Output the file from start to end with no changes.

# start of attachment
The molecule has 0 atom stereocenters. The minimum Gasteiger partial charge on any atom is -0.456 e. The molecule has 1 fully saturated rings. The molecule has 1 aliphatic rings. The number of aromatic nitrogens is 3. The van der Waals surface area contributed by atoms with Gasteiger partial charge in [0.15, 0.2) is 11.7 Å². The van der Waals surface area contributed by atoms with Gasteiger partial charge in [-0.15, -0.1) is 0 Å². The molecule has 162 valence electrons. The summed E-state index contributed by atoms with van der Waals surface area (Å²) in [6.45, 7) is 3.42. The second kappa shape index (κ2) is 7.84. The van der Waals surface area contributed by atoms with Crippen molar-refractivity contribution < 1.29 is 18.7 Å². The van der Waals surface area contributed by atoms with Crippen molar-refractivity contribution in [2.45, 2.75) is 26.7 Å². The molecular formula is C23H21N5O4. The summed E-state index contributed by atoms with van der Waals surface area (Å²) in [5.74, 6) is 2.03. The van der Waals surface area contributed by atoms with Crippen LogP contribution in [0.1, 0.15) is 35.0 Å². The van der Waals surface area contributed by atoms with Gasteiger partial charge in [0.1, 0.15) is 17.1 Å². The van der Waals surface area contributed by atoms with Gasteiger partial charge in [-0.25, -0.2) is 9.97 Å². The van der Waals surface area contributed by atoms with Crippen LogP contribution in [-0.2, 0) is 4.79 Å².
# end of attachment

The molecule has 0 atom stereocenters. The minimum Gasteiger partial charge on any atom is -0.456 e. The molecule has 1 fully saturated rings. The molecule has 1 aliphatic rings. The number of aromatic nitrogens is 3. The van der Waals surface area contributed by atoms with Gasteiger partial charge in [0.15, 0.2) is 11.7 Å². The van der Waals surface area contributed by atoms with Gasteiger partial charge in [-0.15, -0.1) is 0 Å². The molecule has 162 valence electrons. The summed E-state index contributed by atoms with van der Waals surface area (Å²) in [6.45, 7) is 3.42. The second kappa shape index (κ2) is 7.84. The van der Waals surface area contributed by atoms with Crippen molar-refractivity contribution < 1.29 is 18.7 Å². The van der Waals surface area contributed by atoms with Crippen molar-refractivity contribution in [2.45, 2.75) is 26.7 Å². The molecular formula is C23H21N5O4. The summed E-state index contributed by atoms with van der Waals surface area (Å²) in [5.74, 6) is 2.03. The van der Waals surface area contributed by atoms with Crippen LogP contribution in [0.1, 0.15) is 35.0 Å². The van der Waals surface area contributed by atoms with Gasteiger partial charge in [0.1, 0.15) is 17.1 Å². The van der Waals surface area contributed by atoms with Gasteiger partial charge in [-0.25, -0.2) is 9.97 Å². The van der Waals surface area contributed by atoms with Crippen LogP contribution in [-0.2, 0) is 4.79 Å².